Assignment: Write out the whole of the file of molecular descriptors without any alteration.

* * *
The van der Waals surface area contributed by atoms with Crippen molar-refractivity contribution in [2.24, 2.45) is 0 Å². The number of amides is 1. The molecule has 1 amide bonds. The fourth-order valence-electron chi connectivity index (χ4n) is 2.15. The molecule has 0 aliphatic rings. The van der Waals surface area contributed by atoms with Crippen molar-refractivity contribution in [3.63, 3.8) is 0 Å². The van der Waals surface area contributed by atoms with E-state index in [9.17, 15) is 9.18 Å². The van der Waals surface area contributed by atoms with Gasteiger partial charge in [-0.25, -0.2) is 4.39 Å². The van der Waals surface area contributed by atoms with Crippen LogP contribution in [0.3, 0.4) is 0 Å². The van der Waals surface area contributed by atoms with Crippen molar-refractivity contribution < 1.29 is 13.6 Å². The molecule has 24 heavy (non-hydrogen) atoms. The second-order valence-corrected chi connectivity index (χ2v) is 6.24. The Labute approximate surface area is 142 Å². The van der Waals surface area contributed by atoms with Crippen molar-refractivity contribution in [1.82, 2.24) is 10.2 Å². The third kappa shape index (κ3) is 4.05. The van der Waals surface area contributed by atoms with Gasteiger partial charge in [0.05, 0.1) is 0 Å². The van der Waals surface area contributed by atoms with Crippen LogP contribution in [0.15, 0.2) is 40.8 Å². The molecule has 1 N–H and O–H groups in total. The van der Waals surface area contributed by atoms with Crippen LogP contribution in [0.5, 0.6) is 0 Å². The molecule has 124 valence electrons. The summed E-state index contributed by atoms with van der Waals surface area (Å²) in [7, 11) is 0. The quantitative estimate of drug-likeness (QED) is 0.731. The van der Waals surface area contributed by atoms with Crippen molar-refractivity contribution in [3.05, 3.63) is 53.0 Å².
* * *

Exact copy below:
The van der Waals surface area contributed by atoms with Crippen molar-refractivity contribution in [2.24, 2.45) is 0 Å². The number of amides is 1. The molecule has 1 amide bonds. The fourth-order valence-electron chi connectivity index (χ4n) is 2.15. The molecule has 0 aliphatic rings. The van der Waals surface area contributed by atoms with Crippen molar-refractivity contribution in [3.63, 3.8) is 0 Å². The van der Waals surface area contributed by atoms with E-state index in [9.17, 15) is 9.18 Å². The van der Waals surface area contributed by atoms with Gasteiger partial charge in [-0.25, -0.2) is 4.39 Å². The van der Waals surface area contributed by atoms with Crippen LogP contribution in [0.3, 0.4) is 0 Å². The van der Waals surface area contributed by atoms with Crippen molar-refractivity contribution < 1.29 is 13.6 Å². The molecule has 24 heavy (non-hydrogen) atoms. The second-order valence-corrected chi connectivity index (χ2v) is 6.24. The Labute approximate surface area is 142 Å². The van der Waals surface area contributed by atoms with Crippen molar-refractivity contribution in [1.82, 2.24) is 10.2 Å². The third kappa shape index (κ3) is 4.05. The van der Waals surface area contributed by atoms with Gasteiger partial charge in [0.05, 0.1) is 0 Å². The van der Waals surface area contributed by atoms with Crippen LogP contribution in [0.15, 0.2) is 40.8 Å². The molecule has 1 N–H and O–H groups in total. The van der Waals surface area contributed by atoms with Crippen LogP contribution in [0.5, 0.6) is 0 Å². The molecule has 124 valence electrons. The summed E-state index contributed by atoms with van der Waals surface area (Å²) in [7, 11) is 0. The quantitative estimate of drug-likeness (QED) is 0.731. The van der Waals surface area contributed by atoms with Crippen molar-refractivity contribution in [3.05, 3.63) is 53.0 Å².